Sally Perreault Darney, Ph.D. is also the coordinator of children's health and environmental justice research. With 25 years of research experience, she has published over a hundred papers on various topics related to reproduction, development, epidemiology, and toxicology. Earlier this year, she helped create the Coordinated Federal Action Plan to Reduce Racial and Ethnic Asthma Disparities as part of the President's Task Force on Environmental Health Risks and Safety Risks to Children and represents EPA on the Interagency Coordinating Committee for the National Children's Study.

    Science Matters: Can you give us a brief overview of how protecting the environment and supporting healthy communities helps protect children’s health?

    Sally Perreault Darney: A child’s community partly determines the potentially dangerous substances to which a child may be exposed. If you look at environmental protection from a community standpoint, you say, “Here is a community where children grow up, where they play, where they learn. Now, how do features of the community affect their health?”

    We know that children are disproportionately vulnerable to environmental exposures because they eat more and drink more, pound for pound, than adults. When they are really little, they like to crawl around on the floor where they are more exposed, and toddlers put anything they can in their mouths. We know that no matter where children live, they are more exposed and more susceptible to environmental contaminants than adults.

    So, the community is a very important factor. It determines how active their lifestyle is. It determines the kinds of buildings and outdoor areas in which they live, learn, and play, and these in turn determine what contaminants they may encounter. These same factors also determine what their mothers are exposed to during pregnancy, which can affect prenatal development and lead to health problems later in life.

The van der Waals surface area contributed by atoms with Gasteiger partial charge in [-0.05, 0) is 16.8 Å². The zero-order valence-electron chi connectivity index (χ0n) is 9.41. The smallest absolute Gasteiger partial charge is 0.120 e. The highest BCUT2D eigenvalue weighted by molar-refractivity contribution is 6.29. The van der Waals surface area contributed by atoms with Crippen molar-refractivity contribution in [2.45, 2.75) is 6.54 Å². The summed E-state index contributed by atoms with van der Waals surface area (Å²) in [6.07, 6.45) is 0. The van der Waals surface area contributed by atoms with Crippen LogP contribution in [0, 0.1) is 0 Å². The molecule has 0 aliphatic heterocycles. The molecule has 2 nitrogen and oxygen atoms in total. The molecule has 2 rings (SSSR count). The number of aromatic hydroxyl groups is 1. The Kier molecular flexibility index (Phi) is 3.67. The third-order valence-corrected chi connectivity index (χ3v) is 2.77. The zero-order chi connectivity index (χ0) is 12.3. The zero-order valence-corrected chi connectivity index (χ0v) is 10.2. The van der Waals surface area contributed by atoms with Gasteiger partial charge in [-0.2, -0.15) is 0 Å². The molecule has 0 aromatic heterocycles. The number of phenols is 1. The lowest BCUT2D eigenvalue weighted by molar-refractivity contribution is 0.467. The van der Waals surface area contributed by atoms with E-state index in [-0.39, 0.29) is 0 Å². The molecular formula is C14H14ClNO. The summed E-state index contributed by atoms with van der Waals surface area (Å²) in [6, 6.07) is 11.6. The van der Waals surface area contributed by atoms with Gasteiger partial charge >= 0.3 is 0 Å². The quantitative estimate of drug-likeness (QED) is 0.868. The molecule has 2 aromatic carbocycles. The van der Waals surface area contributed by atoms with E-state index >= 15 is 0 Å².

There are many factors that affect a child’s health, from air quality to socioeconomics to transportation patterns. We need a balanced understanding among the factors that contribute to their social environment, preserve the natural environment, provide healthy economies, and offer our children a sustainable and healthy community in which to thrive.

    Science Matters: What is EPA’s role in the Coordinated Federal Action Plan to Reduce Racial and Ethnic Asthma Disparities?

    Sally Perreault Darney: EPA’s role in the Federal Action Plan is to determine the environmental causes of asthma and the extent to which environmental triggers, such as air pollution and house dust, contribute to asthma attacks. For example, an asthma attack could be triggered by exposure to high levels of diesel fumes while riding on an old school bus, by high ozone levels while playing outside, or by mold or dust inside the home or school.

    We also need to understand the causes of asthma disparities. We need to understand why poor and minority children are more likely to have asthma and to suffer from more severe and frequent asthma attacks than non-minority, higher income children. Knowing the factors that lead to these health disparities helps us design interventions to reduce them so that some children do not suffer more than others because they are poor or disadvantaged.

    A holistic approach to children’s health considers all the different factors: children’s susceptibility, children’s exposures, and children’s environment and community. These all play into how healthy our children are and whether all children are provided with clean and healthy environments.

    Science Matters: How does EPA science and research help protect and promote children’s health?

    Sally Perreault Darney: Science helps us understand the many factors that affect our children’s health and informs the regulations that ensure the safety of the air our children breathe and water our children drink. EPA research also helps local governments make decisions about where to put schools and how to operate them, as well as how to make them safe and walkable for children. Finally, scientific information helps parents make informed decisions about what products to bring into the home environment.